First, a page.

Is the NHS about to be caught in another and lengthy political fire storm?
It seems the NHS just cannot avoid the headlines – whether it is being named as the top of the league health service (by the American Commonwealth Fund) or whether it is failing one group of patients on Monday and another on Wednesday. What is going on behind the headlines and at our local hospital?
First though, the endless run of headlines is partly explained by the NHS’ expected position as a key issue in next year’s general election. This will put the NHS high up the news agenda of newspapers which back the Conservative party – and they will not be looking on the bright side of the NHS.
Two recent polls may have ensured many months of the NHS’ role as main political football even while the election campaign is still fairly distant.
A ‘phone poll by Lord Ashcroft (who polls for the Conservative party) found that 31 per cent of voters thought ‘public services like the NHS’ would now be better if Labour had won in 2010 – while 48 per cent thought it would make no difference and 16 per cent said the services would be worse.
Another, wider and independent poll of voters across England by the Health Service Journal (HSJ) and FTI Consulting, revealed a widespread fear for the future of free health care.
With funding at the heart of the political debate, this poll showed 90 per cent of voters agreeing that spending on the NHS should rise as the economy improves.
When asked to score out of 100 how much they agreed with the assertion “free care is under threat”, one in four said 100 per cent.
The average score was 70 per cent – even though no major political party has actually suggested an end to the principle of healthcare free at the point of use – and they are not likely to do so publicly.
The results also revealed real concerns about the role of the private sector in the NHS.
Which chimes with the new chair of the House of Commons’ Health Select Committee, Dr Sarah Wollaston MP, telling readers of the Daily Telegraph: “Of course, there are…questions to be asked about whether the increased transactional costs from marketization have genuinely improved choice and efficiency.”
“Did we get more bang for our buck alongside better care because of the [Lansley] reorganisation, or was that outweighed by disruptive fragmentation?” She already seems well-versed in the language of committee-ese.
In the HSJ/FTI Consulting survey the public’s continued support for the NHS is over whelming: 97 per cent of voters believe it is worth fighting for.
Meantime, the NHS carries on. And so does the Great Western Hospital which serves the wider Marlborough area as well as Swindon.
Recent headlines have highlighted claims that the winter pressures experienced by hospitals have continued as ‘summer pressures’. In January 2014 GWH had 6,089 attendances at their emergency department (or ED – formerly known as A&E.) The figure for May 2014 was 6,634.
GWH is busy all the year round as demands on the NHS grow from long-term illnesses, an older population and increasingly complex and expensive treatments.
Elizabeth Price, GWH’s associate medical director for unscheduled care, told Marlborough News Online: “The emergency department is extremely busy all year and although we are seeing slightly fewer ED attendances compared with last year, this is because we are streaming some patients direct to medical and surgical assessment areas and other services.”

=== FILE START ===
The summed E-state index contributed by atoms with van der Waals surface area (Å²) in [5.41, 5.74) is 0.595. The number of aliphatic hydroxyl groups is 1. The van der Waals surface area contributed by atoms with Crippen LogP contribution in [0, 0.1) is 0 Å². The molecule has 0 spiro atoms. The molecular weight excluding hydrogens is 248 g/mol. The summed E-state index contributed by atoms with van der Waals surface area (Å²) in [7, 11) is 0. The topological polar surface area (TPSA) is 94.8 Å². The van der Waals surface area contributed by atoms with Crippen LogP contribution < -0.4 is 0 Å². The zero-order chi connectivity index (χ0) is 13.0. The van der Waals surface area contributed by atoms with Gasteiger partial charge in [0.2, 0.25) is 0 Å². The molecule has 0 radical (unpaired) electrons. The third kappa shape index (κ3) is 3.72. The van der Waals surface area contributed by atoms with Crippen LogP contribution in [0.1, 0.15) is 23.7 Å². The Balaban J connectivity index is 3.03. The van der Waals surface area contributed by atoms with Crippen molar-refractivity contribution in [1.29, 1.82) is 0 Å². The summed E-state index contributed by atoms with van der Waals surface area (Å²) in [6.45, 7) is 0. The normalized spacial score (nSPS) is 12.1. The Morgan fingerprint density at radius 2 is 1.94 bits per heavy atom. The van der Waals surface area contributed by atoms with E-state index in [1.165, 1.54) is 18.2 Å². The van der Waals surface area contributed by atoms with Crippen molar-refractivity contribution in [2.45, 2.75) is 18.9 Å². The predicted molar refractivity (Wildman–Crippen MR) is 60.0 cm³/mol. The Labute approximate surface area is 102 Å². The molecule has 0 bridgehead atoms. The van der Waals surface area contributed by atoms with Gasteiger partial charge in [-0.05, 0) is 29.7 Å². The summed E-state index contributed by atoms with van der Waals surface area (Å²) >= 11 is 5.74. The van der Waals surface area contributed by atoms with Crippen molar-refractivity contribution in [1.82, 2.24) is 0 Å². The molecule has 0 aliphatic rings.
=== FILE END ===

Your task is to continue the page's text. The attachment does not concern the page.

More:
“Overall demand for Trust services continues to increase and emergency admissions to the Trust have actually increased 11% since April 1st.”
In fact efforts to reduce attendances at their ED have begun to pay off: last year from January to May 32,458 people went to GWH’s ED. The same period in 2014 saw a four per cent drop to 31,278.
GWH have not only re-designed and enlarged their ED (and added a children’s ED) and recruited more staff. They have also been working with other providers to make sure people who think they should ‘Go to A&E’, actually go to the right place where they will get the most appropriate attention and treatment.
GWH is also working with GPs to make sure patients go to the right department within GWH and has supported the Choose Well campaign run by Wiltshire and Swindon CCGs.
And choosing well is important since it is estimated that at least one in four people attending ED could be treated more quickly and effectively elsewhere.
In addition there is the new urgent care centre on the GWH site open 24/7/365 to provide advice and treatment outside normal surgery hours.
With pressure still on GWH and another winter looming, Swindon CCG are planning to pilot new walk-in centres to help keep people from clogging up the hospital unnecessarily.
Last winter the NHS England handed out extra money to help hospitals through the winter. GWH applied for £4.2 million and got nothing. The Royal United in Bath got £4.4 million.
In a second round of extra money (in November 2013) Swindon CCG got £1.1 million. None of this money went directly to GWH.
More than half of it went to SEQOL – a social enterprise organisation that provides health and social care services in Swindon. £300,000 went to fund additional beds within nursing homes.
The emphasis was on reducing “unnecessary admissions to hospital”, getting patients out of hospital faster, caring for the frail elderly at home.
Which brings us to the stark warning from Dr Wollaston’s Commons committee that cutting back on hospital services in England before community services are ready to provide ‘care close to home’, is a “recipe for disaster.”
The committee’s warning looks ahead to the Better Care Fund which starts this year, but comes into full effect next year. This ‘Fund’ takes huge sums of money from hospitals and hands it to social care.
As Marlborough News Online has reported, the process of making this change rings alarms bells and will turn risk registers across the NHS in England bright red for danger.